Today I am writing on my new Hewlett Packard netbook, an HP Mini 1030NR, with a 16GB SSD (i.e. flash memory, not hard disk) drive, 1 GB RAM and a 10.2 inch screen. This follows a week of struggling with an Asus Eee PC 900A, which I finally returned to Best Buy last night, after the mouse button key on the trackpad failed, and the machine itself had to be re-set to its factory settings 3 times during the course of the week. And the tiny keyboard was driving me nuts.
The new HP machine was about a hundred bucks more, but it was money well-spent. This new little machine is much more satisfactory. The keyboard is comfortable (except for the odd placement of the mouse buttons at the left and right edges of the trackpad), and the screen is brilliant and clear. As a long time Mac user, I’m not thrilled with the Windows XP Home edition installed on it, but I deleted the MS Works that came pre-installed, downloaded Firefox, changed my default search engine to Google, downloaded and installed Open Office, and my friend Robert turned me on to Avast, a free virus protection software, so I won’t be continually extorted money by Symantec. He is very particular about such things, and he is running Avast on several of his own machines (as well as, tellingly, on his mother’s PC), so if it’s good enough for him, it’s good enough for me. I was up and running on my home wireless network in fewer than five minutes.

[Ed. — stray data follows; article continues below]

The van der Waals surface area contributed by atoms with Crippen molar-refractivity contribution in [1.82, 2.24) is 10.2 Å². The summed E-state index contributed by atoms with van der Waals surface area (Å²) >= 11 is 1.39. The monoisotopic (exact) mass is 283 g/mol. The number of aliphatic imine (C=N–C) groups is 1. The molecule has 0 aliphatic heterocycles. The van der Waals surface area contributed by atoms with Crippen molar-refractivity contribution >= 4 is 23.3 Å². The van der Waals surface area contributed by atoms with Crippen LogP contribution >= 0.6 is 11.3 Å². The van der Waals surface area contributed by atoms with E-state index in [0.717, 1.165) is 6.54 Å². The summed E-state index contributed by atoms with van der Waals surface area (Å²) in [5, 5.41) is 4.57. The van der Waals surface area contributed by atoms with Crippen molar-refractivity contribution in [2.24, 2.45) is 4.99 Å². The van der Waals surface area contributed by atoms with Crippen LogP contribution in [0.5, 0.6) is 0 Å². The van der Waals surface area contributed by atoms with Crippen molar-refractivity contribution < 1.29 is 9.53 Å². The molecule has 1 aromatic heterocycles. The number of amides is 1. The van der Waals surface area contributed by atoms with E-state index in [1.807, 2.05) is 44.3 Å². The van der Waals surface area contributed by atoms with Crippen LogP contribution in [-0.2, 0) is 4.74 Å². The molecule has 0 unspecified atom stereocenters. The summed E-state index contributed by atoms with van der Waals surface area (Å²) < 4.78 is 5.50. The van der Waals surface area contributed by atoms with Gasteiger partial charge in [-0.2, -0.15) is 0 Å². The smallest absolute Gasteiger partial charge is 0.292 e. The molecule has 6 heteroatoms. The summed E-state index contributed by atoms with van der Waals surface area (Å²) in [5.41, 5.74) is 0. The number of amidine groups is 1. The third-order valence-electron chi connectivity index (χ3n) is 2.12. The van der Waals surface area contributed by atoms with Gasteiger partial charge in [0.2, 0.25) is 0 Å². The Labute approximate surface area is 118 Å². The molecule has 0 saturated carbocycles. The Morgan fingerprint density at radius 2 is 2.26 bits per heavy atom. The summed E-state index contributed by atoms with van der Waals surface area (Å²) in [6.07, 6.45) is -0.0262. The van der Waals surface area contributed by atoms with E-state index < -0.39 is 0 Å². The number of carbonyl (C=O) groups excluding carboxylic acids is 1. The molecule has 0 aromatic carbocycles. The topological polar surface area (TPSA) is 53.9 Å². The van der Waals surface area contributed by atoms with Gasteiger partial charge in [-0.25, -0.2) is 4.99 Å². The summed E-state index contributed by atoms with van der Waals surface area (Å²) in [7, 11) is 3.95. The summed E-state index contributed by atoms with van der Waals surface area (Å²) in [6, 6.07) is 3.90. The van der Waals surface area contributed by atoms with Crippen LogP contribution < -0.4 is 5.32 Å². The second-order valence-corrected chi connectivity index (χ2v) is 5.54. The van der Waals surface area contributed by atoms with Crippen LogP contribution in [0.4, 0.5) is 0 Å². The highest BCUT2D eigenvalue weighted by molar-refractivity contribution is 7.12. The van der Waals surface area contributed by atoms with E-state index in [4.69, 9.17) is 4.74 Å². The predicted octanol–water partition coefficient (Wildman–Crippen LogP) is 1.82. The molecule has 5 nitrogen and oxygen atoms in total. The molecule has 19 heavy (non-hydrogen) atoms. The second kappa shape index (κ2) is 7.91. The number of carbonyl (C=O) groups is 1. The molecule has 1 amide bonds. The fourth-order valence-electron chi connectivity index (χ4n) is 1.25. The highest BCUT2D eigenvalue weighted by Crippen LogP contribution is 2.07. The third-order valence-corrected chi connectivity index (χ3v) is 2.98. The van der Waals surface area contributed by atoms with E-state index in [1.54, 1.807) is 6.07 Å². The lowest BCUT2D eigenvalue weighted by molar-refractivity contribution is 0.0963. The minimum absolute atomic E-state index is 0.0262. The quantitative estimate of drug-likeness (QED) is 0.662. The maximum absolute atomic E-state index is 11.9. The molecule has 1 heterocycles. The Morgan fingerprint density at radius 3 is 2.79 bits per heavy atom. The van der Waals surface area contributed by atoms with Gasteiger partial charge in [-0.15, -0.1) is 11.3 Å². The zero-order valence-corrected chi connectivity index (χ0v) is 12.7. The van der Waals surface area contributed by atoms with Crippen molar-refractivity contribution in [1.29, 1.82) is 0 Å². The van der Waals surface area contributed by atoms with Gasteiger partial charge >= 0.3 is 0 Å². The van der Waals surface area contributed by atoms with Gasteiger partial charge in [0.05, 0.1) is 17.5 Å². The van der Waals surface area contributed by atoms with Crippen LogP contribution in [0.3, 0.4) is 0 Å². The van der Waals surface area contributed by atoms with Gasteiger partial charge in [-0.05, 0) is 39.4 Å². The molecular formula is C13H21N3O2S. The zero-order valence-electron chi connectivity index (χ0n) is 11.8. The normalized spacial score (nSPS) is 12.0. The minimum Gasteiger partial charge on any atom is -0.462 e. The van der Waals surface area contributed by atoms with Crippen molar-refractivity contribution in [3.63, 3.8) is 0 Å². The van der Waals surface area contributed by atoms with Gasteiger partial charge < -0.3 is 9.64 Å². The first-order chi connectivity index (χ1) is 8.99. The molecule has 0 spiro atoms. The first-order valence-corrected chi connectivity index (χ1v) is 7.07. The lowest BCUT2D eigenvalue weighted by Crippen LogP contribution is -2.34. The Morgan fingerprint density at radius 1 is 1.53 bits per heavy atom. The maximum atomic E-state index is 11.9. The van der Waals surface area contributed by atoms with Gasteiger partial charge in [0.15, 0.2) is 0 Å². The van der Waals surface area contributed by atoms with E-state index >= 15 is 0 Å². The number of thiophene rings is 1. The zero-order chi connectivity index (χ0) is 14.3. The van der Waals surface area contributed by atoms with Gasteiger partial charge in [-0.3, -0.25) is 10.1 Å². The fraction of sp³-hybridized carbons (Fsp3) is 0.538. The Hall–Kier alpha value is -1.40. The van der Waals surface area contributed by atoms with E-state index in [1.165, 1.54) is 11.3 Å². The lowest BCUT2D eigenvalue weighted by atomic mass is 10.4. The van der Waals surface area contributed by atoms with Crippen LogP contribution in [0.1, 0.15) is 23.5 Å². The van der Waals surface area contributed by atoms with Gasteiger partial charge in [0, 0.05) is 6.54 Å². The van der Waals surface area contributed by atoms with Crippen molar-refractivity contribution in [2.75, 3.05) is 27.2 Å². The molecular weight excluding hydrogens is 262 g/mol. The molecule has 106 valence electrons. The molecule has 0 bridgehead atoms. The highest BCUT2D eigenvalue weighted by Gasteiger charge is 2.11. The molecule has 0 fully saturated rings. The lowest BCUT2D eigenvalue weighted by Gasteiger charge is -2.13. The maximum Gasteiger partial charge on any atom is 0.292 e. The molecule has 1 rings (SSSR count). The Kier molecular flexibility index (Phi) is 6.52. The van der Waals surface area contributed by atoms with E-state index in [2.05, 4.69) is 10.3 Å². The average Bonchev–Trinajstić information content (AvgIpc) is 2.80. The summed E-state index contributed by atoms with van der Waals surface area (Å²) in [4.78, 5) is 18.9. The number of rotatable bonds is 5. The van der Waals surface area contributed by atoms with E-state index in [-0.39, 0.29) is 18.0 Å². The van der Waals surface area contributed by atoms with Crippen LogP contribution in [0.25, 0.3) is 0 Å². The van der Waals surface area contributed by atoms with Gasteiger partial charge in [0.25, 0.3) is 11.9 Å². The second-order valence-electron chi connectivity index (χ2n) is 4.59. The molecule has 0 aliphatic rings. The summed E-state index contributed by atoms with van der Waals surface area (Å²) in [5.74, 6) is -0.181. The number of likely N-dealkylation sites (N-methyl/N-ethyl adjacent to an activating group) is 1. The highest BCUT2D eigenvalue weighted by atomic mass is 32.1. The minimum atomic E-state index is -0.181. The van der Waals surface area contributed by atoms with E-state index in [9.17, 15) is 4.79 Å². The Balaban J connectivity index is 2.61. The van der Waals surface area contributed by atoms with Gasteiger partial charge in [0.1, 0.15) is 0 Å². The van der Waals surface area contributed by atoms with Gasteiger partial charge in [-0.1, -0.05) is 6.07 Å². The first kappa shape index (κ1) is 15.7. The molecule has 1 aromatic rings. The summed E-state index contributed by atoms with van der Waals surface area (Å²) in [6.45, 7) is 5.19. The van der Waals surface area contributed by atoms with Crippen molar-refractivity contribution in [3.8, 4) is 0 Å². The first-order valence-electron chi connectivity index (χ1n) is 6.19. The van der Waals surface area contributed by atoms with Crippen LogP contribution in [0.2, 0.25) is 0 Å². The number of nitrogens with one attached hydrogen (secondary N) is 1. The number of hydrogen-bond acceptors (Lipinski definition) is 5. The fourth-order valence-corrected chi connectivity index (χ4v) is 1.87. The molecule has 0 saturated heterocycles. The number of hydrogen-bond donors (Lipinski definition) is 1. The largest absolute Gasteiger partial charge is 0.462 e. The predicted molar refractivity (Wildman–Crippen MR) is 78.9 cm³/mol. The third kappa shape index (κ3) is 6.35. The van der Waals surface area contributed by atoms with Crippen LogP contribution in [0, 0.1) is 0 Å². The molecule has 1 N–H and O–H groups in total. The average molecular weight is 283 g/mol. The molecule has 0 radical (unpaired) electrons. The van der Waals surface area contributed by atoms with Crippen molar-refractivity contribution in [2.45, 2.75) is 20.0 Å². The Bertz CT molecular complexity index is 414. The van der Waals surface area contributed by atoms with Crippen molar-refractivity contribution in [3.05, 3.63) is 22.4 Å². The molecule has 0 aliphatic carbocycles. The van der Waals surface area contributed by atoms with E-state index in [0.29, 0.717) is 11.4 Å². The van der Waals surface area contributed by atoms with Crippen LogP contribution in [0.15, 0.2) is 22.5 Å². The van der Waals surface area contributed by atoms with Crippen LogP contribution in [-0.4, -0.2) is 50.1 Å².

While I was away this past week, I had the Asus machine with me, using it to check email and take notes at the conference I was attending. I really got sold the idea of being able to slip the netbook into my small messenger bag. The SSD drive starts up much faster than a typical hard drive. For doing email, taking notes, surfing, writing blog posts, this new HP machine is great. I would not want to write a dissertation on it, but it feels much more “real” than the Asus did.
(About the Asus: all the reading I did about it said, “Get rid of the Xandros Linux OS that it comes with and install Ubuntu.” Doesn’t there seem to be something flawed in that thinking? Why should it be necessary to replace the manufacturer’s operating system with another, because the OEM system doesn’t work? I guess I’m naive in thinking–as a Mac user–that it should “just work.”)